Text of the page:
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Does the internet help the unemployed find jobs?

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  • Choi, Eleanor Jawon

Abstract

This study examines the effect of internet job search (IJS) on job-finding rates among unemployed job seekers during the rapid expansion of the internet from the mid-1990s to the early 2010s. To address endogenous selection into IJS, I use an instrumental variables (IV) strategy exploiting the rise of IJS within occupations over time, which varied across occupations depending on pre-internet exposure to computers at work. The analysis sample includes unemployed workers from the December 1998, August 2000, September 2001, October 2003, and July 2011 Current Population Survey (CPS) Computer and Internet Use Supplements and the September 1992 Basic Monthly CPS, longitudinally matched with their employment outcomes from the subsequent monthly CPS files. The IV estimates indicate that IJS increased the 15-month job-finding rate by 12.9 percentage points (25.1% relative to the mean). Results from placebo exercises and various specification checks support a causal interpretation of the estimated effects. Additionally, the effectiveness of IJS remained stable over time throughout the analysis period.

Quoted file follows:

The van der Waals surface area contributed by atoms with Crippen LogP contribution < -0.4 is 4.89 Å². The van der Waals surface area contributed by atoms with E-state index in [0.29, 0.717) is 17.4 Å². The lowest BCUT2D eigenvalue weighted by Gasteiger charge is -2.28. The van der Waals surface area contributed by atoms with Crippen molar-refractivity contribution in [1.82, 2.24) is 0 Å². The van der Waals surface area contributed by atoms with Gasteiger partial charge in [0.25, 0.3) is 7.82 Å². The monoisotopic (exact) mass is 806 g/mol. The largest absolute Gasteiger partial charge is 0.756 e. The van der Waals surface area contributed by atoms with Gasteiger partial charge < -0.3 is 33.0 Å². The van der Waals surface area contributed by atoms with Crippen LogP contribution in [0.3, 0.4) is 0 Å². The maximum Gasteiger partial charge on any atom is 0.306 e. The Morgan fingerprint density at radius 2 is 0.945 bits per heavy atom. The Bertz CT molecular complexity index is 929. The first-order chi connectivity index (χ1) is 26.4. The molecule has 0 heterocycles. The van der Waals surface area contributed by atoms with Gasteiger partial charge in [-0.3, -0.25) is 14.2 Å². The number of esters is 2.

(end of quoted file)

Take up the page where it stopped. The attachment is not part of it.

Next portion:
Suggested Citation

  • Choi, Eleanor Jawon, 2023. "Does the internet help the unemployed find jobs?," Information Economics and Policy, Elsevier, vol. 62(C).
  • Handle: RePEc:eee:iepoli:v:62:y:2023:i:c:s0167624523000021
    DOI: 10.1016/j.infoecopol.2023.101017
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    More about this item

    Keywords

    Internet job search; Unemployment; Job-finding rate;
    All these keywords.

    JEL classification:

    • J64 - Labor and Demographic Economics - - Mobility, Unemployment, Vacancies, and Immigrant Workers - - - Unemployment: Models, Duration, Incidence, and Job Search
    • L86 - Industrial Organization - - Industry Studies: Services - - - Information and Internet Services; Computer Software
    • C26 - Mathematical and Quantitative Methods - - Single Equation Models; Single Variables - - - Instrumental Variables (IV) Estimation

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